Manchester United forward Marcus Rashford has said elite players need more rest between matches to reduce risk of injury and believes it is "mad" some clubs play around 20 more games per season than others in the same division.
United's 62-game campaign ended with an FA Cup Final defeat to Manchester City, who completed the treble in the 60th game of their season by beating Inter Milan in Saturday's Champions League showpiece.
That number contrasts markedly with several other Premier League teams -- including Aston Villa, Brentford, Crystal Palace and Everton, who all played 41 times -- and Rashford claimed the disparity is placing excessive strain on the game's biggest players.
After an exhausting fixture list that included the first-ever winter World Cup in the middle of the European season, an international window completes the schedule with England facing Malta and North Macedonia in a Euro 2024 qualification double-header, concluding on Monday.
Asked if the calendar needs looking at, Rashford replied: "To be honest, I think that is evident. It is mad that we were playing at club level against teams that are playing one game a week and we're playing three game a week from November up until we got knocked out of the Europa League. It is difficult but at the same time we are used to doing it. But I don't think it is right."
Pushed on if he'd spoken to other players about the greater risk of injury, Rashford continued: "Not this season but in the earlier stages of my career, I just couldn't make sense of it.
"I know some managers have spoken out about it. But if one team is playing 60 games and another team is playing 38, there needs to be some time for teams playing those 20 extra games to recover and to be able to prepare properly for the game.
"Listen, the players are going to push ourselves to the absolute limits. It is nothing new. So it is not a complaint or a dig, I'm just giving you my honest opinion. I don't think it is correct. I think we should be given more time to recover in between certain games and at different stages of the season as well.
"That's just my personal opinion on it. The players shouldn't have to put ourselves in a position to speak out about something that we're not in control of or are going to make the final decision on."
Rashford withdrew from England's previous squad in March through injury only to then fly to New York for a short break.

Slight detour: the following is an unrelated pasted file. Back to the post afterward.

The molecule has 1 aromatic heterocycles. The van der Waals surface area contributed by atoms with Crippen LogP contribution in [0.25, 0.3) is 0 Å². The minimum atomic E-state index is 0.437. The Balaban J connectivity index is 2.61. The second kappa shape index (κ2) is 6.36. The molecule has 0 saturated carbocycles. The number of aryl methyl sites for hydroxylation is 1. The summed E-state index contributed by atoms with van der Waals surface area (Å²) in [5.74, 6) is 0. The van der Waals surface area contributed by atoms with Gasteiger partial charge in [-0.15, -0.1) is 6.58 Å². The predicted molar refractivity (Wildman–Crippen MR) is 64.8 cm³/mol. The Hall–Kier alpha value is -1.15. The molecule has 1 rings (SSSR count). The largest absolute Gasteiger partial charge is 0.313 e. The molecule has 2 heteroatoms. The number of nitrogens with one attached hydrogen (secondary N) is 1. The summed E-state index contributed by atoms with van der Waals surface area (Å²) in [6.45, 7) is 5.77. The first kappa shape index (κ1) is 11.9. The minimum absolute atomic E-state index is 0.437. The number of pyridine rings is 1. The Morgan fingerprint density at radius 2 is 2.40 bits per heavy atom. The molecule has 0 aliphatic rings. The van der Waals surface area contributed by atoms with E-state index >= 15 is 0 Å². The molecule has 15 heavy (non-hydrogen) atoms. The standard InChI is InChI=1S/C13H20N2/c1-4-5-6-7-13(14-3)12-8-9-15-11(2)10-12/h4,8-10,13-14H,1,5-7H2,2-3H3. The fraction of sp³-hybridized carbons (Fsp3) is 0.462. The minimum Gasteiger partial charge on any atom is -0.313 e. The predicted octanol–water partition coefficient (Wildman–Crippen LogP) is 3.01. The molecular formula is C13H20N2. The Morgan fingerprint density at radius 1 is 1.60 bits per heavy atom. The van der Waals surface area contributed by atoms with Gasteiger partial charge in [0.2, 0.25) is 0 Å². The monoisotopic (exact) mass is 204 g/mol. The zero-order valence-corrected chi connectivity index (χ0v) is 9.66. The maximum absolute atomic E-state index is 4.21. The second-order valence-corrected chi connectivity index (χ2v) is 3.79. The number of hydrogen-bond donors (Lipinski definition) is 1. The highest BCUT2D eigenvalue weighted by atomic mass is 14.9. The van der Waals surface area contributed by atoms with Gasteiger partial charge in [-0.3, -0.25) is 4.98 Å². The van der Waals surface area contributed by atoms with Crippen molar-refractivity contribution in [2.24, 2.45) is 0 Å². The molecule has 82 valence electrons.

Although England boss Gareth Southgate defended Rashford's decision to travel, the 25-year-old faced criticism in some quarters over his commitment to the cause.
While he played at last year's World Cup and the delayed Euro 2020 finals, Rashford's last start in a qualifier came against Kosovo in November 2019.
"I didn't see it [the criticism] until I got home," said Rashford. "Obviously I need time to switch off and recover. So I took a short trip, four days, and then went back to do rehab and just try and get ready as soon as possible.
"Injuries, you can't predict when they are going to happen. Thankfully, I have had very few muscle strains and those type of injuries. Occasionally you do get impact injuries and the majority of my injuries have been that.
"Honestly, I know that I am committed to it 100%. People are going to say what they are going to say. It doesn't really bother me."
Five players from United's fierce rivals Manchester City -- Jack Grealish, Kyle Walker, Kalvin Phillips, Phil Foden and John Stones -- joined up with their England team-mates at St George's Park late on Tuesday and Rashford admitted City's treble celebrations had an effect on him.
"To be honest, it is not nice but at the same time, it is football," he added. "The best team that is consistently playing the best football is going to win the most trophies. They've managed to win three this year and well done to them.
"Obviously, we just move on now. It is up to them to keep it up and up to the rest of us to try and catch them up. Does it give me extra motivation? Yeah, 100%."